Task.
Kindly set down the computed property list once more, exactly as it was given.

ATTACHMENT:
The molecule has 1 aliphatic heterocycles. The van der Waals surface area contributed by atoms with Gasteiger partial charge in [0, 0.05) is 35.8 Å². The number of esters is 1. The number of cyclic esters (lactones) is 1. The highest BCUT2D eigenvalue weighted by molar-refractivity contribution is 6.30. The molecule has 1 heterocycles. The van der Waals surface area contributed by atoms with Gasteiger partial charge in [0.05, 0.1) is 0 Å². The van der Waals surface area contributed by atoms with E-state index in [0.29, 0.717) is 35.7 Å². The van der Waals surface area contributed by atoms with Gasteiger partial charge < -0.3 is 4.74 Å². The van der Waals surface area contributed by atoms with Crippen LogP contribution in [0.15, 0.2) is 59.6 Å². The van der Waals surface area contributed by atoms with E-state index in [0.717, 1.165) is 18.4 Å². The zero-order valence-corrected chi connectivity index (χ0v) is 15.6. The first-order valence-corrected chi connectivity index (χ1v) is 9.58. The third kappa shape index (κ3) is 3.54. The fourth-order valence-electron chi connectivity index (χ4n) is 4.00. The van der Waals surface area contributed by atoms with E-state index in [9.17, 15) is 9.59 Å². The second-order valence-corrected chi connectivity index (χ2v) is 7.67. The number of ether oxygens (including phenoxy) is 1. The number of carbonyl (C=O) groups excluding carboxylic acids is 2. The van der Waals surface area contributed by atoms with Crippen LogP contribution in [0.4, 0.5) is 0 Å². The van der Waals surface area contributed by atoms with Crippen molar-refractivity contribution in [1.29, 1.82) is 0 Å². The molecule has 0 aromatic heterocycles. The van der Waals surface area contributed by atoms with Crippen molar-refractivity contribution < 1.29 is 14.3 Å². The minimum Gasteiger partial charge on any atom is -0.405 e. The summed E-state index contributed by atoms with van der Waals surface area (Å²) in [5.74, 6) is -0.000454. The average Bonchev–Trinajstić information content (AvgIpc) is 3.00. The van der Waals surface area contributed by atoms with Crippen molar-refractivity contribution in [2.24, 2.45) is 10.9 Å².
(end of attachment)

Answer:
The molecule has 1 aliphatic heterocycles. The van der Waals surface area contributed by atoms with Gasteiger partial charge in [0, 0.05) is 35.8 Å². The number of esters is 1. The number of cyclic esters (lactones) is 1. The highest BCUT2D eigenvalue weighted by molar-refractivity contribution is 6.30. The molecule has 1 heterocycles. The van der Waals surface area contributed by atoms with Gasteiger partial charge in [0.05, 0.1) is 0 Å². The van der Waals surface area contributed by atoms with E-state index in [0.29, 0.717) is 35.7 Å². The van der Waals surface area contributed by atoms with Gasteiger partial charge < -0.3 is 4.74 Å². The van der Waals surface area contributed by atoms with Crippen LogP contribution in [0.15, 0.2) is 59.6 Å². The van der Waals surface area contributed by atoms with E-state index in [0.717, 1.165) is 18.4 Å². The zero-order valence-corrected chi connectivity index (χ0v) is 15.6. The first-order valence-corrected chi connectivity index (χ1v) is 9.58. The third kappa shape index (κ3) is 3.54. The fourth-order valence-electron chi connectivity index (χ4n) is 4.00. The van der Waals surface area contributed by atoms with E-state index in [9.17, 15) is 9.59 Å². The second-order valence-corrected chi connectivity index (χ2v) is 7.67. The number of ether oxygens (including phenoxy) is 1. The number of carbonyl (C=O) groups excluding carboxylic acids is 2. The van der Waals surface area contributed by atoms with Crippen LogP contribution in [0.4, 0.5) is 0 Å². The van der Waals surface area contributed by atoms with Crippen molar-refractivity contribution in [1.29, 1.82) is 0 Å². The molecule has 0 aromatic heterocycles. The van der Waals surface area contributed by atoms with Crippen molar-refractivity contribution < 1.29 is 14.3 Å². The minimum Gasteiger partial charge on any atom is -0.405 e. The summed E-state index contributed by atoms with van der Waals surface area (Å²) in [5.74, 6) is -0.000454. The average Bonchev–Trinajstić information content (AvgIpc) is 3.00. The van der Waals surface area contributed by atoms with Crippen molar-refractivity contribution in [2.24, 2.45) is 10.9 Å².